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Entangled Pasts at the Royal Academy reviews: what the critics say

Entangled Pasts is the latest big blockbuster at London’s Royal Academy (RA).


But this one is being seen as particularly important as it’s billed as the first time the prestigious institution has confronted its colonial history head-on in an art exhibition.


And they’ve done it through a very ambitious show too — the scale is huge.


Over 100 major contemporary and historic artworks are brought together in a conversation about art and its role in shaping narratives around empire, enslavement, resistance, abolition and colonialism.


It spans over 250 years, from the foundation of the Royal Academy in 1768 to the present day. Over 50 artists are included.


But what do the reviews say about this landmark RA exhibition? Well, art critics were somewhat divided.


Laura Cumming at the Observer newspaper absolutely loved it. Her five-star smash review calls it “the most radical show in the RA’s history” and its most dramatic and enthralling. Reviews don’t really tend to get much better.


A portrait bust in all black of a man looking off to the side
Francis Harwood, Bust of a Man, 1758 Black stone (pietra di paragone) on a yellow Siena marble socle, 69.9 x 50.2 x 26.7 cm The J. Paul Getty Museum, Los Angeles Digital image courtesy of Getty’s Open Content Program

“Each gallery has a different atmosphere and theme, choreographed for constant syncopation” she says. Cumming particularly loved the very first gallery visitors enter. “The opening room stuns” she says. “A whole gallery of Black subjects: this has never happened at the Royal Academy before.”


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She also praises how the art speaks for itself, rather than the wall texts. “This is creative, absorbing and highly intelligent” curation where “ideas embodied through art itself rather than via the deadening wall texts that instruct us round similar shows.”


Another critic which loved the exhibition was Laura Gascoigne at the Spectator. She admits that she was "rather dreading this show, which sounded from the pre-publicity like a hollow exercise."


But Gascoigne says that before she even entered the London museum building she was won over. Tavares Strachan’s life-sized The First Supper (Galaxy Black) is installed in the Royal Academy's courtyard for the duration of the Entangled Pasts exhibitions, and she says this "riotous gathering of black luminaries in bronze and gilt" made her realise her apprehension was unfounded.


A sculpture featuring seated black figures at a table in front of the classical facade of the Royal Academy
Tavares Strachan’s The First Supper being installed at the Royal Academy. Photo: maxwell museums

Especially as Strachan's huge installation "upstaged" the "posturing" Sir Joshua Reynolds sculpture — the RA's first President — that is standing nearby. This dialogue of just two works sets the tone for the whole show: "It’s not about raking over the past: it’s about colonialism, but also about change" she concludes.


There were similar sentiments from Jackie Wullschläger in the Financial Times. "Triumphant" and "surprising" is her verdict, and that this show "stages several brilliant spectacles within an exhibition that offers no overarching argument as it explores, rather randomly, black experience in contemporary art."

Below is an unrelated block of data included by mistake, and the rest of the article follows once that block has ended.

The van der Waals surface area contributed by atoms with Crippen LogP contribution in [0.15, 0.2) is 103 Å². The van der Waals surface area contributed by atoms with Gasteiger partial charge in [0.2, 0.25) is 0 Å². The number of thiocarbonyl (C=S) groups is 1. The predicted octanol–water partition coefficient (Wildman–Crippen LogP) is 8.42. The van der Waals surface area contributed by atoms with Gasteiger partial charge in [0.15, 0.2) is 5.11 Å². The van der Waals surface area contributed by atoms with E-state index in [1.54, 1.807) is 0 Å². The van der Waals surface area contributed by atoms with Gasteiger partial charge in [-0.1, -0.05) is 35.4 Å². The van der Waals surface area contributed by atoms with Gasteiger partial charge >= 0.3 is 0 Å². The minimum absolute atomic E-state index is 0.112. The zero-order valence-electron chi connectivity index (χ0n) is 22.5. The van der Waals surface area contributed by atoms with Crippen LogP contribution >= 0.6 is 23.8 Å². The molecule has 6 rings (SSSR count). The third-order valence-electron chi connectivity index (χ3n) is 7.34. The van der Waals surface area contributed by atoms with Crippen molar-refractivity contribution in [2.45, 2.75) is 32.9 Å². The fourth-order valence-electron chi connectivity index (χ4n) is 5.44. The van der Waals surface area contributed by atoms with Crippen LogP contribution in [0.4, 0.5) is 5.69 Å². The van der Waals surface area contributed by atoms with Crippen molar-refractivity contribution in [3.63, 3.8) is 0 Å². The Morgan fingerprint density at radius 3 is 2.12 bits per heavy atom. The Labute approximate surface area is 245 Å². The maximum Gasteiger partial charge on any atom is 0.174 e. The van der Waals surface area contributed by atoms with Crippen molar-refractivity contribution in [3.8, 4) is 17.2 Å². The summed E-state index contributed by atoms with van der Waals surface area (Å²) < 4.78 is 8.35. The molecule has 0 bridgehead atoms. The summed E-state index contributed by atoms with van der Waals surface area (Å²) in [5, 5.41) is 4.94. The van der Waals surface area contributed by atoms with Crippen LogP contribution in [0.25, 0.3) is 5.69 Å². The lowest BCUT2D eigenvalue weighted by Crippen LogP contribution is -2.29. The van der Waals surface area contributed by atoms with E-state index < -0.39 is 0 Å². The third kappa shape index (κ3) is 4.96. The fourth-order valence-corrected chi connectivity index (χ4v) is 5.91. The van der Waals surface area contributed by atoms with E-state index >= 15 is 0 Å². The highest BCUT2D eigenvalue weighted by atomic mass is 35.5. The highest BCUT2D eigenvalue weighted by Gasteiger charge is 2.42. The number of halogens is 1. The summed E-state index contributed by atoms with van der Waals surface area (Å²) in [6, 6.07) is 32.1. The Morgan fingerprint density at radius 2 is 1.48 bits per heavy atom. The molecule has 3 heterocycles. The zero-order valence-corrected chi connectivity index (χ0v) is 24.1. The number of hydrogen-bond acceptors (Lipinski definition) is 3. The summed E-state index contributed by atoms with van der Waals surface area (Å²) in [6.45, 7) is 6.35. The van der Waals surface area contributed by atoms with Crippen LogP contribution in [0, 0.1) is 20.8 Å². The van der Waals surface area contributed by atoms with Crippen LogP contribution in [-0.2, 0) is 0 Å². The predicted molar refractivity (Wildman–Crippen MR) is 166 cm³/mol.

Wullschläger does offer some criticism, especially around some of the weaker artworks on display. "The exhibition utterly loses traction when, too often, the RA dredges from its storehouse banalities" she says. Frank Dicksee’s Startled (1892) and Bharti Parmar’s holes on white paper called Cotton Plant Morphology, Efficient pruning ensured maximum yield on slave plantations (2021) are offered as examples."These works’ only claim is as anti-racist rhetoric, or historic racism...art isn’t sociology" Wullschläger says.


Some critics were liked the exhibition even less.


Alastair Sooke in the Telegraph was unimpressed. "A mess: meandering, full of waffle, occasionally even boring" was his rather damning review. He criticises the focus on the RA's own ties to British colonialism which he says results in an "intermittently flat and inward-looking experience, low on visual flair."


The wall-texts also come in for criticism. "Overly academic" and a "smack of university textbooks" is his verdict.


But, Sooke says there are positives, and some artworks save the day. These include Frank Bowling’s abstract painting Middle Passage — "simultaneously spectacular and anguished" — and Lubaina Himid’s 100-strong throng of colourful cut-out characters Naming the Money, one of a number of "unforgettable" pieces shown in the later galleries.


A group of cut-out figures in colourful costumes displayed in a plain gallery setting
Lubaina Himid RA, Naming the Money, 2004. © Lubaina Himid. Image courtesy the artist, Hollybush Gardens, London and National Museums, Liverpool. © Spike Island, Bristol. Photo: Stuart Whipps

Equally the Times Chief Art Critic thought the show was poor. Laura Freeman's review says this is "a show suffering an identity crisis."


Like Sooke, she thinks there are some star artworks on show, including Akua’s Surviving Children (1996) by El Anatsui which she thinks will linger in the memory long after a visitor leaves, unlike other forgettable aspects of the show.


Just two-stars were awarded to the show by Freeman, as she thinks that it "is all over the place."


Her ultimate verdict? "It’s a muddle — and a maddening one at that."


Entangled Pasts, 1768–now | Art, Colonialism and Change is at the Royal Academy of Arts in London until 28 April 2024.

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